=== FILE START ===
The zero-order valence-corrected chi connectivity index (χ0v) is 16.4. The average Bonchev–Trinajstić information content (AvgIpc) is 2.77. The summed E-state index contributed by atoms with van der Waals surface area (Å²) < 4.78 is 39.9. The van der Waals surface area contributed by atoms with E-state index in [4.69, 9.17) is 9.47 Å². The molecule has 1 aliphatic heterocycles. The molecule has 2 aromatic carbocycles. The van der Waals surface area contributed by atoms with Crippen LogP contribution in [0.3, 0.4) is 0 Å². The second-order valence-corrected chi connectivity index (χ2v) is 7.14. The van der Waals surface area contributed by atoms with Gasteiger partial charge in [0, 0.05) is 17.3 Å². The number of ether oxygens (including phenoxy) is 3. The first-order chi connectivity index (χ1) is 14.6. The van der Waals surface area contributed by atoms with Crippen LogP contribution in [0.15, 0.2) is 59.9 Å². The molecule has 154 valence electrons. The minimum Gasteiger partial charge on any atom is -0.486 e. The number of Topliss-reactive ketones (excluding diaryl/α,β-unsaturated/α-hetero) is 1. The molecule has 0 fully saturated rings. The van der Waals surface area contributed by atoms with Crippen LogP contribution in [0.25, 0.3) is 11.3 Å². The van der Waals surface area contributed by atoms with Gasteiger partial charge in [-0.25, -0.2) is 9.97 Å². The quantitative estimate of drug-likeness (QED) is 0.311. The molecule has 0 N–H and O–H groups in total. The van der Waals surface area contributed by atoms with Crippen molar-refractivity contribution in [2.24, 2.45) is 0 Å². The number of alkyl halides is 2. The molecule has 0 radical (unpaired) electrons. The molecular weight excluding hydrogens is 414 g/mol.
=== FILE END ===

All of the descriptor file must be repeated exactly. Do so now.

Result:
The zero-order valence-corrected chi connectivity index (χ0v) is 16.4. The average Bonchev–Trinajstić information content (AvgIpc) is 2.77. The summed E-state index contributed by atoms with van der Waals surface area (Å²) < 4.78 is 39.9. The van der Waals surface area contributed by atoms with E-state index in [4.69, 9.17) is 9.47 Å². The molecule has 1 aliphatic heterocycles. The molecule has 2 aromatic carbocycles. The van der Waals surface area contributed by atoms with Crippen LogP contribution in [0.3, 0.4) is 0 Å². The second-order valence-corrected chi connectivity index (χ2v) is 7.14. The van der Waals surface area contributed by atoms with Gasteiger partial charge in [0, 0.05) is 17.3 Å². The number of ether oxygens (including phenoxy) is 3. The first-order chi connectivity index (χ1) is 14.6. The van der Waals surface area contributed by atoms with Crippen LogP contribution in [0.15, 0.2) is 59.9 Å². The molecule has 154 valence electrons. The minimum Gasteiger partial charge on any atom is -0.486 e. The number of Topliss-reactive ketones (excluding diaryl/α,β-unsaturated/α-hetero) is 1. The molecule has 0 fully saturated rings. The van der Waals surface area contributed by atoms with Crippen LogP contribution in [0.25, 0.3) is 11.3 Å². The van der Waals surface area contributed by atoms with Gasteiger partial charge in [-0.25, -0.2) is 9.97 Å². The quantitative estimate of drug-likeness (QED) is 0.311. The molecule has 0 N–H and O–H groups in total. The van der Waals surface area contributed by atoms with Crippen molar-refractivity contribution in [2.24, 2.45) is 0 Å². The number of alkyl halides is 2. The molecule has 0 radical (unpaired) electrons. The molecular weight excluding hydrogens is 414 g/mol.